64. All the fun isn’t in the casinos and clubs in Las Vegas; a heavy equipment playground lets people drive around bulldozers and other heavy machinery just for kicks.
65. Legend has it that there’s an entire secret city buried under Las Vegas and guess what? The legend is true! Nearly 1,000 people inhabit a massive tunnel system that runs under the casinos, most of them living and sleeping under there full time, even with pets and whole families. The city knows about it, of course, and has outreach programs that try to bring them above ground and integrated into shelters or society.
66.Outside the Paris hotel in Vegas stands a monumental replica of the Eiffel Tower in Paris. It was originally slated to be a full size rendition, but because it was near an airport and might interfere with the flight path of planes, it was shrunk to a ½ size scale during construntion.
67.Pop icon Michael Jackson had plans to build a robot likeness in Las Vegas in 2007 as a tourist attraction. The robot was reportedly to be 50-feet high and able to moon walk through the desert.
68. In 2007, Michael Jackson had plans to build a 50-foot tall moon walking robot, a replica of himself to roam the desert sands of Las Vegas.
69. A lot of people don’t know that the majority of casinos in Las Vegas will cash in chips from their competitors.
70. Las Vegas may be known for great eatieries and fine dining, but no one accused them of being health conscious. For instance, at the the Heart Attack Grill in that city, any patron weighing over 350 pounds eats for free and a popular item on the menu is called the “Quadruple Bypass Burger,” which is more than 8,000 calories!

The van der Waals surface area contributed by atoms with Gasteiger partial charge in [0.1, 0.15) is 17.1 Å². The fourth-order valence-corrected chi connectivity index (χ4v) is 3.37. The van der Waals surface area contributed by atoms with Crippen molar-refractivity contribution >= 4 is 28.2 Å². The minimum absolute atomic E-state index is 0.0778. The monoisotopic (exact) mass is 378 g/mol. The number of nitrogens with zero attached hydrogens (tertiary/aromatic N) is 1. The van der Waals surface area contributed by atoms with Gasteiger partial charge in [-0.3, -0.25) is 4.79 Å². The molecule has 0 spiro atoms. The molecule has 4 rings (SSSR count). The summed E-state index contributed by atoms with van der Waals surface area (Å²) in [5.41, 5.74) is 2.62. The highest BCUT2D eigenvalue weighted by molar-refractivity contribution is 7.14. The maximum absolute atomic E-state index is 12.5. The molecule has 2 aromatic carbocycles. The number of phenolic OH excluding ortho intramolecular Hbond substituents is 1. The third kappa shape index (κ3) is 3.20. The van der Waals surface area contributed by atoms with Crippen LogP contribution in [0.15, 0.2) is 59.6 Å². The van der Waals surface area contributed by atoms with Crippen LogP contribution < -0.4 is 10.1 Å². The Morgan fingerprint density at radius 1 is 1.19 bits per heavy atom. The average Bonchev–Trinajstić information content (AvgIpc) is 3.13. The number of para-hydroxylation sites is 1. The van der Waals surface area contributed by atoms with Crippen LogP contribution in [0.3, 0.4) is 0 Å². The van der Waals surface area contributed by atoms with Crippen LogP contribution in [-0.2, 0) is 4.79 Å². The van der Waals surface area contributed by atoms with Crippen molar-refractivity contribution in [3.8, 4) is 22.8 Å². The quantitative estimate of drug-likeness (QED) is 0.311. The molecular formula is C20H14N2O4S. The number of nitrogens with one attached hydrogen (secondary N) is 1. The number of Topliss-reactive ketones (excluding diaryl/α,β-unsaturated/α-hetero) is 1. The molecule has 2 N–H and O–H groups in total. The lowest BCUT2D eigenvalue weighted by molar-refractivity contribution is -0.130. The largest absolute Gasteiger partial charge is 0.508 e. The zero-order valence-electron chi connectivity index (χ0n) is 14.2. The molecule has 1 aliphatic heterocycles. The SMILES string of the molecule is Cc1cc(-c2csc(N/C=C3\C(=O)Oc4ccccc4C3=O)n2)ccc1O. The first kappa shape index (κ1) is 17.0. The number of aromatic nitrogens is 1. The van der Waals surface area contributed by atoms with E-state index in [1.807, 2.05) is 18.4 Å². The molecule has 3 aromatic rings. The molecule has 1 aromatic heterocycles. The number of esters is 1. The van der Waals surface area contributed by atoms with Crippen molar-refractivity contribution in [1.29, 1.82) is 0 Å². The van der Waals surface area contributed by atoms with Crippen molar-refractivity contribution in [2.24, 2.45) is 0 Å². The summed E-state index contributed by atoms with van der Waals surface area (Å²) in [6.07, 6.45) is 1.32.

71. Thanks to their close relationship from encouraging tourism, Las Vegas holds the unofficial designation of being Hawaii’s 9th island.
73. The Great Recession hit Las Vegas particularly hard, as most people opted to stay home and financially conservative as the economy faltered. But now, Las Vegas tourism is back and just as big as ever.
74. In fact, construction was under way on the Harmon Hotel, the largest private funded construction project in U.S. history. Once completed, it would have 400 hotel rooms, 207 condo suites, casinos, and a full shopping mall. But that will never happen because the project’s developers and contractors were accused of falsifying 62 reports and compromising the safety of the structure to pocket money. So the ill-fated hotel was demolished in 2012 before it ever opened its doors.
75. Casinos employ all sorts of subtle tactics to keep customers inside their establishments gambling away. In fact, the casinos in Vegas have no clocks, keeping people disconnected from reality so they’ll keep spending money instead of leaving.
76. There are also no windows in casinos so people can’t tell the passing of time by day or night.
78. And the best tactic of all, casinos give free alcohol to patrons who are gambling, which encourages them to stay and “helps” them make bad decisions and fosters sloppy play. The House always wins!
79. They’ll bet on just about anything in Vegas, though sometimes it crosses the line. In 1980, a hospital there suspended workers who were betting on when patients would die. One nurse was even accused of killing patients to help win bets.
80. Other than casinos and nightlife on the Strip, the Hoover Dam is the largest tourist attraction in or around Las Vegas. The Dam was competed in 1935 after The Hoover Dam was completed in 1935 after 21,000 men worked on it for 5 years, and regulates water to make the region habitable.